Last week we were being warned that the labor market was too tight and an outbreak of inflation was imminent. Today, Edward Lazear, formerly chief economist in the Bush administration, is telling us that labor demand is plummeting as shown by a reduction in the length of the average workweek. Okay so the labor market is too tight and too weak, that looks really bad. Given that economists also tell us that robots will take all our jobs and that a growing population of retirees will leave us with a shortage of workers it is remarkable that the public doesn't insist on hanging us all.

But Lazear does raise an interesting point that deserves to be considered. The Labor Department's establishment survey shows a notable decline in the length of the average workweek from 34.5 hours in November (he picks September as his starting point) to 34.2 hours in February. In work time, this is equivalent to a loss of more than 1 million jobs. As a result of this drop in hours, the index of total hours worked actually shows a decline of 0.1 percent since September and 0.6 percent since November. What do we make of this?

There are two questions that come up. First how reliable are these data and second, are they consistent with other data?

On the first point, there are grounds for skepticism. As Lazear notes in the piece, weather could have been a factor in shortening workweeks in February. Much of the Northeast-Midwest was hit by unusually bad weather that may have led people to miss a day or two of work. If we look back over the last three decades, there are other instances of comparable declines in the length of the average workweek that don't seem to correspond to downturns in the economy.

For example, we saw the same drop from 34.5 hours in December of 1994 to 34.2 hours in May of 1995, a period when the recovery was moving along at a healthy pace. (These data refer to the hours of production and non-supervisory workers, since the all workers index does not go back before 2006.) The average workweek declined from 34.7 hours to 34.4 hours between January of 1989 and May of 1989, again a period where the economy was still growing at a healthy rate. And it fell from 34.8 hours in November of 1987 to 34.5 hours in March of 1988. There was an even sharper drop from 35.0 hours in January of 1986 to 34.6 hours in July of 1986. In short, we have seen these sorts of drops before even as the economy was growing and adding jobs at a healthy pace.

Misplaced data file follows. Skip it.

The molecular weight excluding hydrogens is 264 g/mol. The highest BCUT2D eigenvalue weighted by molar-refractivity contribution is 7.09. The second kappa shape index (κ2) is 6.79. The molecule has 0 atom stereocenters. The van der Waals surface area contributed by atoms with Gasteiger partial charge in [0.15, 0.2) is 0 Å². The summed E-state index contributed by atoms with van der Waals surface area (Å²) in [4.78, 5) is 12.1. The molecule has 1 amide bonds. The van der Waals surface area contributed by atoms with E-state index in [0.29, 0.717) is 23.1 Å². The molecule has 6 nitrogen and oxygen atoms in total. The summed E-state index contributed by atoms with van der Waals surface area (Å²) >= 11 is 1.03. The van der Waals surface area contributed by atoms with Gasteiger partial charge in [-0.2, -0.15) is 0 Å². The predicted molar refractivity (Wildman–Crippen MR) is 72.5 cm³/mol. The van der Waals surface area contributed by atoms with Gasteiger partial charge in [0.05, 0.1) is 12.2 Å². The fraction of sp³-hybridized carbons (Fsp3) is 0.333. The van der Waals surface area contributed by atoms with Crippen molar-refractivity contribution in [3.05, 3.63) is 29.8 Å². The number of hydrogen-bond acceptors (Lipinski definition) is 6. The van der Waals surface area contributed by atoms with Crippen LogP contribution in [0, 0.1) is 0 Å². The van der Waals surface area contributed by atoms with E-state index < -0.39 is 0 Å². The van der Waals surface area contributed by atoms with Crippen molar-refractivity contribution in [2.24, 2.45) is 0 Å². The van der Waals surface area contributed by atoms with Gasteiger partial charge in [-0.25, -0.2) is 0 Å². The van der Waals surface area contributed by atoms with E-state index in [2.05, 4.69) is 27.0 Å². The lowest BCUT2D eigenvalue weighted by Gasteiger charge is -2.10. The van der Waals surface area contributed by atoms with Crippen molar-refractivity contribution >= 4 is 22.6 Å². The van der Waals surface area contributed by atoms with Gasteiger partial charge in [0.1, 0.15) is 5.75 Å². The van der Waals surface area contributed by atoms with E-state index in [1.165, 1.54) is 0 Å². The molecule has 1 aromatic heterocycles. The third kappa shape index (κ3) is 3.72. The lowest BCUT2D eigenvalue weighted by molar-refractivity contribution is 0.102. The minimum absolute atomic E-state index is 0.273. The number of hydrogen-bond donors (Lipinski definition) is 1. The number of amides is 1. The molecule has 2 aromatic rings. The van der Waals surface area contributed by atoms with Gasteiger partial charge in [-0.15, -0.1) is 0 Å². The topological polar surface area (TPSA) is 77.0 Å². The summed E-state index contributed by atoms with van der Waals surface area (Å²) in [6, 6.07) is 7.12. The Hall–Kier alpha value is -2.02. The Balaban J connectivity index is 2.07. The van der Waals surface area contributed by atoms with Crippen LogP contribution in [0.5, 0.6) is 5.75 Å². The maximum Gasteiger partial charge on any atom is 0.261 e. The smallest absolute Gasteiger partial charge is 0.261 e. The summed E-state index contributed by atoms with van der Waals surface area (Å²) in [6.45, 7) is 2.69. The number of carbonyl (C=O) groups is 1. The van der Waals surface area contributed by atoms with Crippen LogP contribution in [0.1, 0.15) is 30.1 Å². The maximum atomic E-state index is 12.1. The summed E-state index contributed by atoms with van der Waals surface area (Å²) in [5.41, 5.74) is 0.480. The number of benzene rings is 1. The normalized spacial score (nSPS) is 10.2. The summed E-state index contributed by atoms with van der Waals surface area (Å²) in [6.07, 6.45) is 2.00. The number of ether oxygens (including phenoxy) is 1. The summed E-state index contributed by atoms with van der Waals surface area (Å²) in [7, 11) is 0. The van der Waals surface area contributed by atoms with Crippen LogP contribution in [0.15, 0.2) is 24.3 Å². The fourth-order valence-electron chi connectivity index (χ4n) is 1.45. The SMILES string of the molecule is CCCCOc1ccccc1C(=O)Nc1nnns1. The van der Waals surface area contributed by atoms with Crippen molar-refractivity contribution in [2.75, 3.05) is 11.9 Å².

The other question is whether the data are consistent with what we see in other series. Here the answer is clearly no. The separate survey of households shows that the number of people employed part-time (defined as less than 35 hours a week) has actually fallen by more than 0.3 percent since September. This survey is much less reliable than the establishment data. Also, it is possible that workers may working fewer hours but not crossing the 35 hour threshold to be classified as part-time. (We could also directly analyze the micro data, but that's more effort than I am prepared to put into this question just now.) Anyhow, the published data from the household survey clearly gives no support to the declining hours story.

So, what should we make of this drop in hours? For the moment, the answer should be not much. Let's see what happens in the next two months. There is a story that Obamacare will lead to a reduction in the length of the average workweek, as many people will no longer need to work a full-time job to get health care insurance. That is one of the good things about the Affordable Care Act in my book. However, a reduction in hours for this reason should be largely offset by an increase in the number of jobs. If that proves to be the case, that will be good news.

 

Note: Typos fixed, thanks Robert Salzberg.

Leave your comments

Post comment as a guest

0
  • No comments found

GuideStar Exchange Gold charity navigator LERA cfc IFPTE

contact us

1611 Connecticut Ave., NW
Suite 400
Washington, DC 20009
(202) 293-5380
info@cepr.net

let's talk about it

Follow us on Twitter Like us on Facebook Follow us on Tumbler Connect with us on Linkedin Watch us on YouTube Google+ feed cepr.net rss feed